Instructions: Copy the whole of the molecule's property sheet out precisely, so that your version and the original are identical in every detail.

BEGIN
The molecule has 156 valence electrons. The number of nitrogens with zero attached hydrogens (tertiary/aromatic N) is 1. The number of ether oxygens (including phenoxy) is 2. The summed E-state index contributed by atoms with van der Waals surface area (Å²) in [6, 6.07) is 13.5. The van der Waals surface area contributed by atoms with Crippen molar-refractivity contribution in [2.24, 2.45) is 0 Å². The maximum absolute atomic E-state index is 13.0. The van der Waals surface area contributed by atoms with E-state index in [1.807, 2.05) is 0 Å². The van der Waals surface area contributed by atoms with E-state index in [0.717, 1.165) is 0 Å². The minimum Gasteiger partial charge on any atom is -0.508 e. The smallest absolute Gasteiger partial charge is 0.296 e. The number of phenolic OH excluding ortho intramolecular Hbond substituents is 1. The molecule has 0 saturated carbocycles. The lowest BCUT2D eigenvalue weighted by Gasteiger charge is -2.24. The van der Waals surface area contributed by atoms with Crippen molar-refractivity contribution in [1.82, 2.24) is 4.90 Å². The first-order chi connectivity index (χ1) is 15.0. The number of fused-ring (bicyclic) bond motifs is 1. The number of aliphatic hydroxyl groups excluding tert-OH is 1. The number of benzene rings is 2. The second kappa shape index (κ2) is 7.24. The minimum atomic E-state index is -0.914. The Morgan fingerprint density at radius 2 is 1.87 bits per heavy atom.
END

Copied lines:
The molecule has 156 valence electrons. The number of nitrogens with zero attached hydrogens (tertiary/aromatic N) is 1. The number of ether oxygens (including phenoxy) is 2. The summed E-state index contributed by atoms with van der Waals surface area (Å²) in [6, 6.07) is 13.5. The van der Waals surface area contributed by atoms with Crippen molar-refractivity contribution in [2.24, 2.45) is 0 Å². The maximum absolute atomic E-state index is 13.0. The van der Waals surface area contributed by atoms with E-state index in [1.807, 2.05) is 0 Å². The van der Waals surface area contributed by atoms with E-state index in [0.717, 1.165) is 0 Å². The minimum Gasteiger partial charge on any atom is -0.508 e. The smallest absolute Gasteiger partial charge is 0.296 e. The number of phenolic OH excluding ortho intramolecular Hbond substituents is 1. The molecule has 0 saturated carbocycles. The lowest BCUT2D eigenvalue weighted by Gasteiger charge is -2.24. The van der Waals surface area contributed by atoms with Crippen molar-refractivity contribution in [1.82, 2.24) is 4.90 Å². The first-order chi connectivity index (χ1) is 15.0. The number of fused-ring (bicyclic) bond motifs is 1. The number of aliphatic hydroxyl groups excluding tert-OH is 1. The number of benzene rings is 2. The second kappa shape index (κ2) is 7.24. The minimum atomic E-state index is -0.914. The Morgan fingerprint density at radius 2 is 1.87 bits per heavy atom.